If you have a second mortgage, the chapter of bankruptcy you file may have a large impact on your case. In a Chapter 13 bankruptcy case, a completely unsecured/underwater mortgage may be stripped off. This is not true in a Chapter 7 bankruptcy case.
How to determine if your 2nd mortgage is completely unsecured/underwater
- Request a payoff statement from your 1st mortgage company
- Request a payoff statement from your 2nd mortgage company
- Review the Just Market Value for your home on your county’s property appraiser/tax assessor website.
- Do the math. Math is hard, we get it. Calculate the following:
- Fair market value of the home MINUS
- Amount of the 1st mortgage
- If this leaves you with a negative number (meaning your mortgage is larger than the fair market value of your home), your 2nd mortgage is completely unsecured/underwater.
The Bankruptcy laws provide that in a Chapter 13, you are able to strip off/remove that completely unsecured/underwater 2nd mortgage. Under 11 U.S.C. § 506(d), permits the debtors to strip off (remove) the junior mortgages only if the claim “is not an allowed secured claim.” When the second mortgage is completely unsecured, the second mortgage’s interest is zero and the claim cannot be secured. This allows a debtor filing bankruptcy to void the second mortgage.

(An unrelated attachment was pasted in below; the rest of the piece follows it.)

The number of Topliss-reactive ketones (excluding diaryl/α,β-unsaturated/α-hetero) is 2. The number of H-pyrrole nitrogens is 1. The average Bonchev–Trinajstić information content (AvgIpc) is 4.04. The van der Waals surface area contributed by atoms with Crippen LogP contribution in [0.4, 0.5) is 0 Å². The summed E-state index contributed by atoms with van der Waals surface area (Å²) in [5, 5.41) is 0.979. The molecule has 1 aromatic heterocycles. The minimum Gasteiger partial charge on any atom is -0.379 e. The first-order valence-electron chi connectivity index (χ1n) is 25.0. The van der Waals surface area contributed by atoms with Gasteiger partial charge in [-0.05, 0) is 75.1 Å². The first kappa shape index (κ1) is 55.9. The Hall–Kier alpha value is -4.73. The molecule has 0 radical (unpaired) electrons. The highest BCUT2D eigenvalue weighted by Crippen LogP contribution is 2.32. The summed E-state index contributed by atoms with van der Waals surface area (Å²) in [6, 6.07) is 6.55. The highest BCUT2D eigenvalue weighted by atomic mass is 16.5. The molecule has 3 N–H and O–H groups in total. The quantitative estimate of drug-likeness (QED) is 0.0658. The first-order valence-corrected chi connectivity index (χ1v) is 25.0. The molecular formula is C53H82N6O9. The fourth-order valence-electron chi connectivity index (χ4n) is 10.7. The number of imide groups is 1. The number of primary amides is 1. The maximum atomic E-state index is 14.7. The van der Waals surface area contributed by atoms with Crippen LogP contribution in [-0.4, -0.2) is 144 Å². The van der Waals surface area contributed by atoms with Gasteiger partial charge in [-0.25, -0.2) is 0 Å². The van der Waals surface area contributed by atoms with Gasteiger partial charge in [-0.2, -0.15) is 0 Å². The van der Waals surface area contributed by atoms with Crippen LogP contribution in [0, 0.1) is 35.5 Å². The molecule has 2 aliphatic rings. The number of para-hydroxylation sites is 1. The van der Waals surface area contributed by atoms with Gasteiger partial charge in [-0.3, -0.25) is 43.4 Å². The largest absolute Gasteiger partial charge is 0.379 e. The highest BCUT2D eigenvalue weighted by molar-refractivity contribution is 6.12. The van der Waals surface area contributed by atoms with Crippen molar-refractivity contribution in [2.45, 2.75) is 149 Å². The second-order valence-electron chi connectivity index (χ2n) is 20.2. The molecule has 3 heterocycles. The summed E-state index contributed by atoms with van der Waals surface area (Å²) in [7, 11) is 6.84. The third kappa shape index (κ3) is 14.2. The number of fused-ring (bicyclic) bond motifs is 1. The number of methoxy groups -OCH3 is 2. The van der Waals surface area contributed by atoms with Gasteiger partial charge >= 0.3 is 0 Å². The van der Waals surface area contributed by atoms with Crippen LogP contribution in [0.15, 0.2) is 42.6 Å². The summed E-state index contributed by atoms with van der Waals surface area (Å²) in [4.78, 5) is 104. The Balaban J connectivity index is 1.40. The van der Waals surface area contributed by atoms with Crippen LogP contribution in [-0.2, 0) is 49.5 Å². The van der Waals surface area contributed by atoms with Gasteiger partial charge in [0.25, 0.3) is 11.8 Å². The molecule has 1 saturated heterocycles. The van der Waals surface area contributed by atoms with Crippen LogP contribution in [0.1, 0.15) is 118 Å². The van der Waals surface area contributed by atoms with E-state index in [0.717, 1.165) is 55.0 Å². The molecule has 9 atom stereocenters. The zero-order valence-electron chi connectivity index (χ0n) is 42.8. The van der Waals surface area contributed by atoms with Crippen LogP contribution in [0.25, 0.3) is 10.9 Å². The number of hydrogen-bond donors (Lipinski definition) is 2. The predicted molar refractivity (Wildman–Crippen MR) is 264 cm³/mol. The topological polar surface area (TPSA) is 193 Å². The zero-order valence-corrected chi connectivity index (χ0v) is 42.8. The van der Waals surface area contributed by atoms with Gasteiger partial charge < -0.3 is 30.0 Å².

On the other hand, case law provides that in a Chapter 7, you may NOT strip off/remove your completely unsecured/underwater 2nd mortgage. In Bank of America v. Caulkett, 575 U.S. —, 135 S. Ct. 1995 (2015), the United States Supreme Court stated that 11 U.S.C. § 506(d) of the Bankruptcy Code “does not permit a Chapter 7 debtor to void a junior mortgage on the debtor’s property, when the amount of the debt secured by the senior mortgage on that property exceeds the property’s current market value.”
This may make a difference on the Chapter of bankruptcy you are going to file. While you may qualify for a Chapter 7 based on your income, this would make a difference if you were able to completely strip off/remove the 2nd mortgage. What you may pay for filing a Chapter 13 case may be a benefit compared to having to pay the entire 2nd mortgage on your home.